Marx, K., Engels, F., In Arthur, C. J., Marx, K., & Marx, K. (1970). The German ideology. London: Lawrence & Wishart.

Spiro, M. (1986) ‘Cultural Relativism and the Future of Anthropology’ American Anthropological Association No. 3 pp. 259-286

Christmas is coming, not (yet)!

October 31, 2012

One of the hazards of being in public buildings with PA systems in late October or thereabouts is that you are transported into a weird world where Rudolph is pushing his red nose through a winter wonderland in which Slade wishes everyone a ‘merry Christmas’. Roy Wood’s dream has nearly come true, and it more or less is ‘Christmas every day’.

Right now I am waiting for a rather delayed plane in Edinburgh airport. And my mood is not helped by the Christmas music. Paul McCartney may be ‘simply having a wonderful Christmas time’, but I’m not, nor am I intending to for nearly two months. I hope I can find a corner in which the music cannot be heard. Now.

So how are we coping with social media?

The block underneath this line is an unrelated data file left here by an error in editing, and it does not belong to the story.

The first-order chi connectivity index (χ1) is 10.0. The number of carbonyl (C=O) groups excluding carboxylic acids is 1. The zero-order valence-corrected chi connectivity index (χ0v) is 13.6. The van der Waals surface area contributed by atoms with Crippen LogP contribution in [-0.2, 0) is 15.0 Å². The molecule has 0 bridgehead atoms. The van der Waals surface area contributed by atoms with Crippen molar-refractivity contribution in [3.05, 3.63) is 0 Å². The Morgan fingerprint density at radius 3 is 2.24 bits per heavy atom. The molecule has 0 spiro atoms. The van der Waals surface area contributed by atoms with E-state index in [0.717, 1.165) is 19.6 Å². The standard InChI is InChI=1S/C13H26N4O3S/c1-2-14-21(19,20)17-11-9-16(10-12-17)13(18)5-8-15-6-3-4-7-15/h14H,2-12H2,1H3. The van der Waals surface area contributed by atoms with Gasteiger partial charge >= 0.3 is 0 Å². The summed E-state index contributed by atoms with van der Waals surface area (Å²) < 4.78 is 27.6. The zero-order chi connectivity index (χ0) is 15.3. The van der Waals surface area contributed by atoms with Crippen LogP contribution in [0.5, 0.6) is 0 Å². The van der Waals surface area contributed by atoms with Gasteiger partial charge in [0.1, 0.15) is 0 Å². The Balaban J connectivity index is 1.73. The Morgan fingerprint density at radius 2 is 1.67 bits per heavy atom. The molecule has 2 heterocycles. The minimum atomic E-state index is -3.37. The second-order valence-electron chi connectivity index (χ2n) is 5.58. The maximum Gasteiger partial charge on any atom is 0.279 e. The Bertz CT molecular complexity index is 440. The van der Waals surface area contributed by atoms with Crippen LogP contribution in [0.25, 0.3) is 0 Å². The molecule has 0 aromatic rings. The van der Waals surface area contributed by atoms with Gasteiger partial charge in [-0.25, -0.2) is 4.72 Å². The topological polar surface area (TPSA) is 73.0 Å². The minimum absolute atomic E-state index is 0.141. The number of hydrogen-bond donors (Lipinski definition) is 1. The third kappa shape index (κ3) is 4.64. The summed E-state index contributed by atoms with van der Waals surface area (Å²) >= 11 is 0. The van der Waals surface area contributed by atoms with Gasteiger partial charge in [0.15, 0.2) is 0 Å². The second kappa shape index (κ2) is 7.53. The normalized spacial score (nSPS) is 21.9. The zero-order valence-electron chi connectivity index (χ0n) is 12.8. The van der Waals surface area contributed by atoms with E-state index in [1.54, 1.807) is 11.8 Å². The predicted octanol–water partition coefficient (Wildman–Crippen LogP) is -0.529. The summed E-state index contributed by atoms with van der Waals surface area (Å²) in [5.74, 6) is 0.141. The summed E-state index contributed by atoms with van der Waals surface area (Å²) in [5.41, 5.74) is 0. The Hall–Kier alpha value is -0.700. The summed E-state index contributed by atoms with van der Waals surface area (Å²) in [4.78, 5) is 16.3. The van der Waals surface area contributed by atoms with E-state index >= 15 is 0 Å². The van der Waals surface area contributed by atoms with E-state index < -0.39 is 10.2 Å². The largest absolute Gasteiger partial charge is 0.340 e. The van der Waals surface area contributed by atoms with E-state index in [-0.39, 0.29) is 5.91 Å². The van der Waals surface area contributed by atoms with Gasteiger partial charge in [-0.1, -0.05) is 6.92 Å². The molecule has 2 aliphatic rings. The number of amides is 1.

October 16, 2012

I tend to be an early adopter of new technology and all things online. But when it comes to the social media, I was a late developer. I first became aware of the whole scene when, as President of Dublin City University, I was approached by a colleague who wanted to block access by students to Bebo. You may not even remember Bebo now, it’s so very 2007. But in that year it was suddenly all the rage, and students were hogging access to library workstations while chatting to their online friends.

The early lead enjoyed by Bebo was, as we all know, wiped out by the all-conquering Facebook. And along came Twitter also. One of the perhaps unexpected consequences of the social networking revolution was that older online vehicles began to fade. From about 2008 you could see students gradually abandoning the use of email, as their virtual interaction moved to Facebook. Twitter, which was not initially popular with students but was more influential amongst more mature internet users, eventually also caught on and brought the culture of mobile phone texting to internet communications and commentary.